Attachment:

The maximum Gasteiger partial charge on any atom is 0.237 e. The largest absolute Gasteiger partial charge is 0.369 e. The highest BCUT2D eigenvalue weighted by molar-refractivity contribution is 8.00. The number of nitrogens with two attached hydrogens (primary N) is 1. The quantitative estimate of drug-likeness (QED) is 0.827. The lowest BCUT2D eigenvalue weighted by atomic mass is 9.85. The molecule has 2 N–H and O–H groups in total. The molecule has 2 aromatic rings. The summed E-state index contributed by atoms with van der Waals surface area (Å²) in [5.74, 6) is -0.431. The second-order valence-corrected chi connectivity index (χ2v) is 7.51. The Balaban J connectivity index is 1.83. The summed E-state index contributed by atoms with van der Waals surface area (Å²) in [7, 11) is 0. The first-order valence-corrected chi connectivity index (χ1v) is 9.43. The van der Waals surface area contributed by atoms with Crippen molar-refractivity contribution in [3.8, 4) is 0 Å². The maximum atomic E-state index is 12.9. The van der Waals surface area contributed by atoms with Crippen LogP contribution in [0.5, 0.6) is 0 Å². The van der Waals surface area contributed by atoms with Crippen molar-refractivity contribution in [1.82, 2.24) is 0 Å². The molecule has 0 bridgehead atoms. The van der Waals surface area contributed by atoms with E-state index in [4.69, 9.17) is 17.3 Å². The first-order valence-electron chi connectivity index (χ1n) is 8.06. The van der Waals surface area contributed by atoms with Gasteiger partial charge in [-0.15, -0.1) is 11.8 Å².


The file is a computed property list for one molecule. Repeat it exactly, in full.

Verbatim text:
The maximum Gasteiger partial charge on any atom is 0.237 e. The largest absolute Gasteiger partial charge is 0.369 e. The highest BCUT2D eigenvalue weighted by molar-refractivity contribution is 8.00. The number of nitrogens with two attached hydrogens (primary N) is 1. The quantitative estimate of drug-likeness (QED) is 0.827. The lowest BCUT2D eigenvalue weighted by atomic mass is 9.85. The molecule has 2 N–H and O–H groups in total. The molecule has 2 aromatic rings. The summed E-state index contributed by atoms with van der Waals surface area (Å²) in [5.74, 6) is -0.431. The second-order valence-corrected chi connectivity index (χ2v) is 7.51. The Balaban J connectivity index is 1.83. The summed E-state index contributed by atoms with van der Waals surface area (Å²) in [7, 11) is 0. The first-order valence-corrected chi connectivity index (χ1v) is 9.43. The van der Waals surface area contributed by atoms with Crippen molar-refractivity contribution in [3.8, 4) is 0 Å². The maximum atomic E-state index is 12.9. The van der Waals surface area contributed by atoms with Crippen LogP contribution in [0.5, 0.6) is 0 Å². The van der Waals surface area contributed by atoms with Crippen molar-refractivity contribution in [1.82, 2.24) is 0 Å². The molecule has 0 bridgehead atoms. The van der Waals surface area contributed by atoms with E-state index in [4.69, 9.17) is 17.3 Å². The first-order valence-electron chi connectivity index (χ1n) is 8.06. The van der Waals surface area contributed by atoms with Gasteiger partial charge in [-0.15, -0.1) is 11.8 Å².